17 thoughts on “Reading Plans for the Rest of 2015”

  1. I really admire the way you’ve planned your reading, Marina Sofia. My own TBR is getting out of countrol, so I’m already thinking about ways to get through it all. One can never read everything, of course, but I think it does help to have a plan.

  2. I want to try and get my netGalley down. I try and plan ahead but only by a handful. Out of interest( nosiness) how many languages can you read?

  3. Wow, you *are* organised! I’ve started thinking about November, but I’m not usually that in control – all I aim for is reading as much as possible. However, I will try to drop into German Lit Month and thanks for the reminder about “I Was Jack Mortimer”, as I have an older Pushkin version somewhere!

  4. Whatever plans I may have had have been overturned by taking on the Dickens course. Now I think I shall be lucky to get through the reading for that and my book groups this side of Christmas. Thank goodness he is such a wonderful storyteller.

  5. You’ve made me realise just how close the end of the year is and how I could do with some planning of my own! The Ice Twons appeals to me , I look forward to hearing what you think of it.

  6. How can you expect to get through 35 books in a month? I consider myself a fast reader and I wonder whether I can get in 24 between now and the end of the year… and most likely not since I have also committed NaNoWriMo, and there are no vacation days until Xmas Eve. Of course, there is no contest of who can read the most, and we should all focus on enjoyment, learning, and whatever else makes it worthwhile reading books.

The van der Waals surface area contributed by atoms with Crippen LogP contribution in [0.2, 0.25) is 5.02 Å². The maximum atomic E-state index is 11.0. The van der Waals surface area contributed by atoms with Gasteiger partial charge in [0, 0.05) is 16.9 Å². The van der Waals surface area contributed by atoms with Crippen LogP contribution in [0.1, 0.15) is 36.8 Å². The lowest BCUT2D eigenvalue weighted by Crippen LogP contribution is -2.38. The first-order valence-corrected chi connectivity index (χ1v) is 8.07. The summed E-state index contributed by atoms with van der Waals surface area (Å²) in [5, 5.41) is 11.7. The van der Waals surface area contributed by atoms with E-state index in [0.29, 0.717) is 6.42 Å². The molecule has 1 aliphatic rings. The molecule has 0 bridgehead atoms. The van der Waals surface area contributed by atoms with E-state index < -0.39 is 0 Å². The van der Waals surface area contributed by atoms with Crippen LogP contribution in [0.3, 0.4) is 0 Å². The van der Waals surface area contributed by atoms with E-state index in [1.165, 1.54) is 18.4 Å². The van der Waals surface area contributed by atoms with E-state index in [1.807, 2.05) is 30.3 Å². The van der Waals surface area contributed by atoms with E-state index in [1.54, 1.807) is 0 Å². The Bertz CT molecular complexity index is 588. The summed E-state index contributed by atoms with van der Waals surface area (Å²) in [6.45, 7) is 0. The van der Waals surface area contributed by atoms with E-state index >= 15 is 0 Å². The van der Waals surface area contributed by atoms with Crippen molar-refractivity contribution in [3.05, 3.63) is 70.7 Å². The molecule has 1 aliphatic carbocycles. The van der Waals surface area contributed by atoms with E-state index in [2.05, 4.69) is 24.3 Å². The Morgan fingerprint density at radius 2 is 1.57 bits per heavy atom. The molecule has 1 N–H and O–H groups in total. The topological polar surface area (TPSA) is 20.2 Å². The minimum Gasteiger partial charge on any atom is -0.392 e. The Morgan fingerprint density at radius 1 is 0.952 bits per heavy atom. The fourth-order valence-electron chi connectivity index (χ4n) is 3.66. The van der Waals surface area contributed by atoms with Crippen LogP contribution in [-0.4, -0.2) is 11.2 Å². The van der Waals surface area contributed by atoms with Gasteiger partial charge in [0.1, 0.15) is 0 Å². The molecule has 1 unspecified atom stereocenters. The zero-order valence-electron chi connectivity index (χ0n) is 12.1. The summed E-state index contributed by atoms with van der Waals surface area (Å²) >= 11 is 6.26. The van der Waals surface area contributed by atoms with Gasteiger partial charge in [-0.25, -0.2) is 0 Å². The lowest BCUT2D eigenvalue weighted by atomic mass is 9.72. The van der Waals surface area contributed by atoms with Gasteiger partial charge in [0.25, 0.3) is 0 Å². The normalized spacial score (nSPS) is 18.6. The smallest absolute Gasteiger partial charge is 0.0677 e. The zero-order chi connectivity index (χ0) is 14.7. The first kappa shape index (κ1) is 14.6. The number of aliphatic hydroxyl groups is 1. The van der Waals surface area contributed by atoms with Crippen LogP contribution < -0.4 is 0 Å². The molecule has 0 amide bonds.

7. 35 titles on your Netgalley shelf? My saving grace there is that the titles that interest me the most are often not available for N American readers. I only have 10.

    I don’t dare commit to my German lit month plans, but I will say I want to cover a wide range of authors so I have been collecting a number of novellas. Size matters, you know. 🙂

  8. I Was Jack Mortimer is a wonderful book, and I think you’ll enjoy it very much. (I read it a couple of years ago when Pushkin issued it in their ‘Collection’ series, and it’s one I’d like to revisit in the future.) Funnily enough, I’ve been reading Dürrenmatt’s Inspector Barlach Mysteries for German Lit Month – looking forward to comparing perspectives on Suspicion! 🙂

  9. I wish I could plan as well as you do! I’ve a sadly neglected NetGalley shelf so I think I need to do as you are doing and dedicate a set amount of time to them. Happy reading 🙂

  10. Interesting reading plans for German Lit Month, Marina Sofia! Lernet-Holenia, a rediscovery of this very Austrian author – looking forward to this and the other reviews.

  11. I feel a whole lot better now having seen the number of books you have in the Net Galley queue. I was panicking at my 10 unread titles 🙂 I just read The Dictators Last Night ( disappointing)